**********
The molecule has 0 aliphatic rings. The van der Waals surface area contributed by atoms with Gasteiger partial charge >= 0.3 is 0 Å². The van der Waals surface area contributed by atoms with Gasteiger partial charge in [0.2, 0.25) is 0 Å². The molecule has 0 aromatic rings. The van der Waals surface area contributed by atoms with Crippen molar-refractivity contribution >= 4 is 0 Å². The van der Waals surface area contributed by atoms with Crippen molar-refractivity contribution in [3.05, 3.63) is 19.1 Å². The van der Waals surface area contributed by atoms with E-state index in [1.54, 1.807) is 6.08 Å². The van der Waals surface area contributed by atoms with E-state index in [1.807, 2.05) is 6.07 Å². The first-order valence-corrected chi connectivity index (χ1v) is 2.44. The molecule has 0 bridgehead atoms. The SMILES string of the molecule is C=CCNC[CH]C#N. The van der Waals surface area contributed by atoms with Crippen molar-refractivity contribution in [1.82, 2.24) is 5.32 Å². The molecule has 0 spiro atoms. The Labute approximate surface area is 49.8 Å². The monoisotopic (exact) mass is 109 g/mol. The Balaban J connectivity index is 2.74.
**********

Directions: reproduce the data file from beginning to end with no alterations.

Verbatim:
The molecule has 0 aliphatic rings. The van der Waals surface area contributed by atoms with Gasteiger partial charge >= 0.3 is 0 Å². The van der Waals surface area contributed by atoms with Gasteiger partial charge in [0.2, 0.25) is 0 Å². The molecule has 0 aromatic rings. The van der Waals surface area contributed by atoms with Crippen molar-refractivity contribution >= 4 is 0 Å². The van der Waals surface area contributed by atoms with Crippen molar-refractivity contribution in [3.05, 3.63) is 19.1 Å². The van der Waals surface area contributed by atoms with E-state index in [1.54, 1.807) is 6.08 Å². The van der Waals surface area contributed by atoms with E-state index in [1.807, 2.05) is 6.07 Å². The first-order valence-corrected chi connectivity index (χ1v) is 2.44. The molecule has 0 bridgehead atoms. The SMILES string of the molecule is C=CCNC[CH]C#N. The van der Waals surface area contributed by atoms with Crippen molar-refractivity contribution in [1.82, 2.24) is 5.32 Å². The molecule has 0 spiro atoms. The Labute approximate surface area is 49.8 Å². The monoisotopic (exact) mass is 109 g/mol. The Balaban J connectivity index is 2.74.